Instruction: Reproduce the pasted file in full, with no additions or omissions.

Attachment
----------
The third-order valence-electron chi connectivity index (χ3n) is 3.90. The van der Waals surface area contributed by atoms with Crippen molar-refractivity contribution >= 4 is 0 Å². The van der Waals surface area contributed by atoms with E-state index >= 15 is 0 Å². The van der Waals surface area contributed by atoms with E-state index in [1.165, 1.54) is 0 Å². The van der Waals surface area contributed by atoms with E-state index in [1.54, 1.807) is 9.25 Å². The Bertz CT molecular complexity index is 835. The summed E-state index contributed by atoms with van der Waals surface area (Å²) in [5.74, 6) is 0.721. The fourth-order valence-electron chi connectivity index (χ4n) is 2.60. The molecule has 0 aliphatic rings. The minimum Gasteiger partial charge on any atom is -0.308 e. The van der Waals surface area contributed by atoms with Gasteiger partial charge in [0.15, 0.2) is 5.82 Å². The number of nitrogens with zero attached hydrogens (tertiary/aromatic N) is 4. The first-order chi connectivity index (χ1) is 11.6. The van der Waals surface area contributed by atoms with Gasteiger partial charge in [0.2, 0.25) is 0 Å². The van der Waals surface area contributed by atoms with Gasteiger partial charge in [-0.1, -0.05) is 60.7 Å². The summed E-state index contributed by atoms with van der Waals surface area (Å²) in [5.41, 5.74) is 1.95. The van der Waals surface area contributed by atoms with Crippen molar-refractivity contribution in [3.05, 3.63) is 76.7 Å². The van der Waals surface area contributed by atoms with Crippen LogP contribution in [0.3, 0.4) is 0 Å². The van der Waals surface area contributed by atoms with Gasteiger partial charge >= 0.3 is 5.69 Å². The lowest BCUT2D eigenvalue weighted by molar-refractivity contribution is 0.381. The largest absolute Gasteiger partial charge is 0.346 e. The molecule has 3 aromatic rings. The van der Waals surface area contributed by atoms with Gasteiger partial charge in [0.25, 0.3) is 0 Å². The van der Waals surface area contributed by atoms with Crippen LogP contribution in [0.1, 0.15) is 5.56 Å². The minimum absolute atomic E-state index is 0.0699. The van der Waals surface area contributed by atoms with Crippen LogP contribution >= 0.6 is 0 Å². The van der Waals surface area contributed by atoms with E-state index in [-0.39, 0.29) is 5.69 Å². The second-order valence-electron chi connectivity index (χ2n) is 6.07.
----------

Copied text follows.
The third-order valence-electron chi connectivity index (χ3n) is 3.90. The van der Waals surface area contributed by atoms with Crippen molar-refractivity contribution >= 4 is 0 Å². The van der Waals surface area contributed by atoms with E-state index >= 15 is 0 Å². The van der Waals surface area contributed by atoms with E-state index in [1.165, 1.54) is 0 Å². The van der Waals surface area contributed by atoms with E-state index in [1.54, 1.807) is 9.25 Å². The Bertz CT molecular complexity index is 835. The summed E-state index contributed by atoms with van der Waals surface area (Å²) in [5.74, 6) is 0.721. The fourth-order valence-electron chi connectivity index (χ4n) is 2.60. The molecule has 0 aliphatic rings. The minimum Gasteiger partial charge on any atom is -0.308 e. The van der Waals surface area contributed by atoms with Gasteiger partial charge in [0.15, 0.2) is 5.82 Å². The number of nitrogens with zero attached hydrogens (tertiary/aromatic N) is 4. The first-order chi connectivity index (χ1) is 11.6. The van der Waals surface area contributed by atoms with Gasteiger partial charge in [0.2, 0.25) is 0 Å². The van der Waals surface area contributed by atoms with Gasteiger partial charge in [-0.1, -0.05) is 60.7 Å². The summed E-state index contributed by atoms with van der Waals surface area (Å²) in [5.41, 5.74) is 1.95. The van der Waals surface area contributed by atoms with Crippen molar-refractivity contribution in [3.05, 3.63) is 76.7 Å². The van der Waals surface area contributed by atoms with Crippen LogP contribution in [0.3, 0.4) is 0 Å². The van der Waals surface area contributed by atoms with Gasteiger partial charge >= 0.3 is 5.69 Å². The lowest BCUT2D eigenvalue weighted by molar-refractivity contribution is 0.381. The largest absolute Gasteiger partial charge is 0.346 e. The molecule has 3 aromatic rings. The van der Waals surface area contributed by atoms with Gasteiger partial charge in [0.25, 0.3) is 0 Å². The van der Waals surface area contributed by atoms with Crippen LogP contribution in [0.1, 0.15) is 5.56 Å². The minimum absolute atomic E-state index is 0.0699. The van der Waals surface area contributed by atoms with Crippen LogP contribution >= 0.6 is 0 Å². The van der Waals surface area contributed by atoms with E-state index in [-0.39, 0.29) is 5.69 Å². The second-order valence-electron chi connectivity index (χ2n) is 6.07.